# What is the inverse cosine of 2?

Nov 3, 2015

It does not exist.

#### Explanation:

The range of the cosine function is only from 1 to -1.
The curve doesn't go past these values in the y-axis (as you've mentioned cosine inverse).

Take a look at the cosine curve.
graph{cosx [-15.8, 15.79, -7.9, 7.9]}

Nov 3, 2015

For Real cosine this does not exist.
For Complex cosine: ${\cos}^{-} 1 \left(2\right) = i \ln \left(2 + \sqrt{3}\right)$

#### Explanation:

As a Real valued function of Real angles $\cos \left(x\right) : \mathbb{R} \to \left[- 1 , 1\right]$ does not take the value $2$, or indeed any value in $\left(- \infty , - 1\right) \cup \left(1 , \infty\right)$, so ${\cos}^{- 1} \left(2\right)$ is undefined.

The definition of $\cos$ can be extended to Complex numbers as follows:

${e}^{i x} = \cos \left(x\right) + i \sin \left(x\right)$
$\cos \left(- x\right) = \cos \left(x\right)$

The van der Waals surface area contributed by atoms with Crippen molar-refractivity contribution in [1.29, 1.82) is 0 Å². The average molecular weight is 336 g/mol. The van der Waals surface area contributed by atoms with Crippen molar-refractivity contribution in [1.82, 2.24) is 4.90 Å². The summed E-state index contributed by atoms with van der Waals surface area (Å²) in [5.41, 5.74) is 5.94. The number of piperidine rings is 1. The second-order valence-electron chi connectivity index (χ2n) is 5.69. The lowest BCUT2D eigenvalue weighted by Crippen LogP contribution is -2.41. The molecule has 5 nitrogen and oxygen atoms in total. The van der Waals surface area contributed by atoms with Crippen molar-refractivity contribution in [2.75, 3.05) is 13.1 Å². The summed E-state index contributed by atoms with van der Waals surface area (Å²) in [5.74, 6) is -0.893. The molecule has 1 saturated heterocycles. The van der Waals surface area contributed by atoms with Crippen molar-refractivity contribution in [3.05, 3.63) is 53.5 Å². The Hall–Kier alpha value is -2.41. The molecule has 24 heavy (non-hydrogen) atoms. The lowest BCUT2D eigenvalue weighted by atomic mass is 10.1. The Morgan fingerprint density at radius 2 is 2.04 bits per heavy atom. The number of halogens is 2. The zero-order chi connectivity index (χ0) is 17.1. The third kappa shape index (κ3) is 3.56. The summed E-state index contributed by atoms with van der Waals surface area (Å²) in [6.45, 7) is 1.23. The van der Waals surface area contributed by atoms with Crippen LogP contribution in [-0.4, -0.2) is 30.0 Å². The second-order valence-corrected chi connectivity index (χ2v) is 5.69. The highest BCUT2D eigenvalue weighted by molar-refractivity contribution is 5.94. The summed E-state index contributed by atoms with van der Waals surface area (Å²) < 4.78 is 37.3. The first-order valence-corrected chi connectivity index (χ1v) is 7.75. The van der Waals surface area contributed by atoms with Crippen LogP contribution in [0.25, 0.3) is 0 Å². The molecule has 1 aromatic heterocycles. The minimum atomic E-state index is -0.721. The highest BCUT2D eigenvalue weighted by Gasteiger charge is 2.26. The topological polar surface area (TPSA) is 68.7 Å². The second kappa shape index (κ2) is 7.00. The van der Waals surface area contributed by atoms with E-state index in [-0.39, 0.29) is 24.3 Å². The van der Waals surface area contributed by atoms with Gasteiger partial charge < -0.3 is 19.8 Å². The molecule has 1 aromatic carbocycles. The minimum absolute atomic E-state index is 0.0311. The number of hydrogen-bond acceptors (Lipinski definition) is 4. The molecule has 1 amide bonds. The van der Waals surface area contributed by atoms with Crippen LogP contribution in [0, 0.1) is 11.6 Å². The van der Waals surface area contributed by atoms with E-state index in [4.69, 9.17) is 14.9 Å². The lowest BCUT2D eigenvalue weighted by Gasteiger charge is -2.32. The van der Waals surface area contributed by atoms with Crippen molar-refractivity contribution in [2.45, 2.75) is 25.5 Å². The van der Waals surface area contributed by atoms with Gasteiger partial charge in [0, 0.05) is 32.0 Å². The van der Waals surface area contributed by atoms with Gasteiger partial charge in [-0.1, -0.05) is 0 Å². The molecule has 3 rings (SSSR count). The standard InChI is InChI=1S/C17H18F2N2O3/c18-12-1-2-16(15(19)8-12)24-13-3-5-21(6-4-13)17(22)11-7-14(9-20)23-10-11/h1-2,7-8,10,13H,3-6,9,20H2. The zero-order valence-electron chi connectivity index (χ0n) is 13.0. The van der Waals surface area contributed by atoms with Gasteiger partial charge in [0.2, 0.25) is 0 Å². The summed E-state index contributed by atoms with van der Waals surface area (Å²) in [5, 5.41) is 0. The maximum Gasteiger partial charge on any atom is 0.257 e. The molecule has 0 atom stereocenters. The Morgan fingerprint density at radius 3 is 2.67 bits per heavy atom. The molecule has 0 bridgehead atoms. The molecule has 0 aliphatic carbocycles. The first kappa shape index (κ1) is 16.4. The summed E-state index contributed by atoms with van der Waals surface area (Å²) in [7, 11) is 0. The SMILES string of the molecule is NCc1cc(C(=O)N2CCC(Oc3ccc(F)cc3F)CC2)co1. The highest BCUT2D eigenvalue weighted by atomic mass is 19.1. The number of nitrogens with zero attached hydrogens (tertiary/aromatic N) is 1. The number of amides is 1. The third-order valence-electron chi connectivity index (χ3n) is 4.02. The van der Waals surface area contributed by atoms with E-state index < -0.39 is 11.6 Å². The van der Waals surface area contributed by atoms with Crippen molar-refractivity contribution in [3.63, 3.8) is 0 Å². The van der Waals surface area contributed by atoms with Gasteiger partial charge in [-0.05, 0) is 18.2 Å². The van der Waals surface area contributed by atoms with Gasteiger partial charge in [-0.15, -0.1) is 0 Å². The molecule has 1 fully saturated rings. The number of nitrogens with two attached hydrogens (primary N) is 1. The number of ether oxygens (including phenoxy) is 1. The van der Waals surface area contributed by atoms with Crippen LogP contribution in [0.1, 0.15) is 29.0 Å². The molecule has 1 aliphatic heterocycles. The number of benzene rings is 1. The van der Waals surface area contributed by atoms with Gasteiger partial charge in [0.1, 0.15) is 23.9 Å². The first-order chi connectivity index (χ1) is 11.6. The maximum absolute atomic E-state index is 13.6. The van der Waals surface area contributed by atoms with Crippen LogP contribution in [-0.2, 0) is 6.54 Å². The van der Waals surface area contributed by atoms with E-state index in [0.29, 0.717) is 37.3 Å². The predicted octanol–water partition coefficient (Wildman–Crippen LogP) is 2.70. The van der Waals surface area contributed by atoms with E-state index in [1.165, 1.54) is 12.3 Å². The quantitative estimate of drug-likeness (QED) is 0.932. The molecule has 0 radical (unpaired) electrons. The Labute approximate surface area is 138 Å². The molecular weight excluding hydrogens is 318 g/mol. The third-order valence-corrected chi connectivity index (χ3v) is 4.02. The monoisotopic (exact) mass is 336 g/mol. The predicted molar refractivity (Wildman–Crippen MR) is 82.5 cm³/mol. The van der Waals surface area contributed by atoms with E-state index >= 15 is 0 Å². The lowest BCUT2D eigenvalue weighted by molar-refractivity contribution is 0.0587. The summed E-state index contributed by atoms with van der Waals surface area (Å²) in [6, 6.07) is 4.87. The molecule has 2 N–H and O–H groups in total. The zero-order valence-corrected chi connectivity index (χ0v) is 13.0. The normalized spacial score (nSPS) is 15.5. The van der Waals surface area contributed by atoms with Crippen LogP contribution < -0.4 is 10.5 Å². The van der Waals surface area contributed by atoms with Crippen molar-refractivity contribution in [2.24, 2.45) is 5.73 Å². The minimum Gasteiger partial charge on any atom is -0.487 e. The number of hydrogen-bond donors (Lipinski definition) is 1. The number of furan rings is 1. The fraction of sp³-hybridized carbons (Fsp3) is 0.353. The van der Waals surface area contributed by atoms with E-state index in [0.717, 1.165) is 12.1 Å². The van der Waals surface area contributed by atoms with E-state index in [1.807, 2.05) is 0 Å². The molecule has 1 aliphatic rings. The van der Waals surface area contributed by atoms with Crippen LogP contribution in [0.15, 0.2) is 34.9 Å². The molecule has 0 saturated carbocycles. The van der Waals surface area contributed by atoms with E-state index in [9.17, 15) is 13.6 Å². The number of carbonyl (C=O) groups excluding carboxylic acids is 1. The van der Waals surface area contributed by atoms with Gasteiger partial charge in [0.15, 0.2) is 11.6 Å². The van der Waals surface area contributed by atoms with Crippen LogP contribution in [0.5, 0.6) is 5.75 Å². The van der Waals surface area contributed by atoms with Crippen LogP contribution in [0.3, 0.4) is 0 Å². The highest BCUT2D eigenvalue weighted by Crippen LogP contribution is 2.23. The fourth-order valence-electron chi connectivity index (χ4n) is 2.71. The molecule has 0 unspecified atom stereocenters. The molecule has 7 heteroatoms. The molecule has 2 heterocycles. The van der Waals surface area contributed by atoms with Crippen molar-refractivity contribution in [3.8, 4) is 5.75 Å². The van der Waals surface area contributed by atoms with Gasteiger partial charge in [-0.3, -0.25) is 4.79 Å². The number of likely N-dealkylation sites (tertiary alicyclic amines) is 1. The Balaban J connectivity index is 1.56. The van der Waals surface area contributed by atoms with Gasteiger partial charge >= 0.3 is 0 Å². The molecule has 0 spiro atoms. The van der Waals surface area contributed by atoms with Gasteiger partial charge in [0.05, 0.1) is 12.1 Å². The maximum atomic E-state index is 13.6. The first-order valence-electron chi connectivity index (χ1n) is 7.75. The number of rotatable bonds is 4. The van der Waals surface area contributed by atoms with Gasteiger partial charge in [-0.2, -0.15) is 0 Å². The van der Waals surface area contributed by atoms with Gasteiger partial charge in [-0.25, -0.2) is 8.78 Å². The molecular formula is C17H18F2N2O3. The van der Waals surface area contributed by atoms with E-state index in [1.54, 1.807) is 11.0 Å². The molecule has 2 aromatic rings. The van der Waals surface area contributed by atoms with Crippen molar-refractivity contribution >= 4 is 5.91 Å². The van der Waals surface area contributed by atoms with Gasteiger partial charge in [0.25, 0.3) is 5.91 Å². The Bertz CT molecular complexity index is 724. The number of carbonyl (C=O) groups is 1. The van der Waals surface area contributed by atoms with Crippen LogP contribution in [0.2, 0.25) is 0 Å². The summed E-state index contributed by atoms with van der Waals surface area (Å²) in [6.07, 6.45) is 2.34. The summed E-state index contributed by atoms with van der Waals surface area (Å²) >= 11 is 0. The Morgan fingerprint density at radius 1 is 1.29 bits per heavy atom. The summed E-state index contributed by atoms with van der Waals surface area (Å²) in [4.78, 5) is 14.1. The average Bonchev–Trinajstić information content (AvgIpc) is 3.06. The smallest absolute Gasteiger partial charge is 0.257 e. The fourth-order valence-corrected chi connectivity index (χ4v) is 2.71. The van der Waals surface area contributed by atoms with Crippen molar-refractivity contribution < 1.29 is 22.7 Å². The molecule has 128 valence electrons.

$\sin \left(- x\right) = - \sin \left(x\right)$

Hence:

$\cos \left(x\right) = \frac{{e}^{i x} + {e}^{- i x}}{2}$

Then we can define $\cos \left(z\right) : \mathbb{C} \to \mathbb{C}$ as follows:

$\cos \left(z\right) = \frac{{e}^{i z} + {e}^{- i z}}{2}$

Then ${\cos}^{-} 1 \left(2\right)$ is a solution of $\cos \left(z\right) = 2$, that is:

$\frac{{e}^{i z} + {e}^{- i z}}{2} = 2$

Let $t = {e}^{i z}$, then we have:

$\frac{t + \frac{1}{t}}{2} = 2$

Hence:

${t}^{2} - 4 t + 1 = 0$

Hence:

$t = 2 \pm \sqrt{3}$

That is:

${e}^{i z} = 2 \pm \sqrt{3}$

So:

$i z = \ln \left({e}^{i z}\right) = \ln \left(2 \pm \sqrt{3}\right)$

So:

$z = \ln \frac{2 \pm \sqrt{3}}{i} = \pm i \ln \left(2 + \sqrt{3}\right)$

By convention, the principal value is the solution with positive coefficient of $i$, that is $i \ln \left(2 + \sqrt{3}\right)$

In fact, $\cos \left(z\right) = 2$ for $z = 2 n \pi \pm i \ln \left(2 + \sqrt{3}\right)$ for any $n \in \mathbb{Z}$.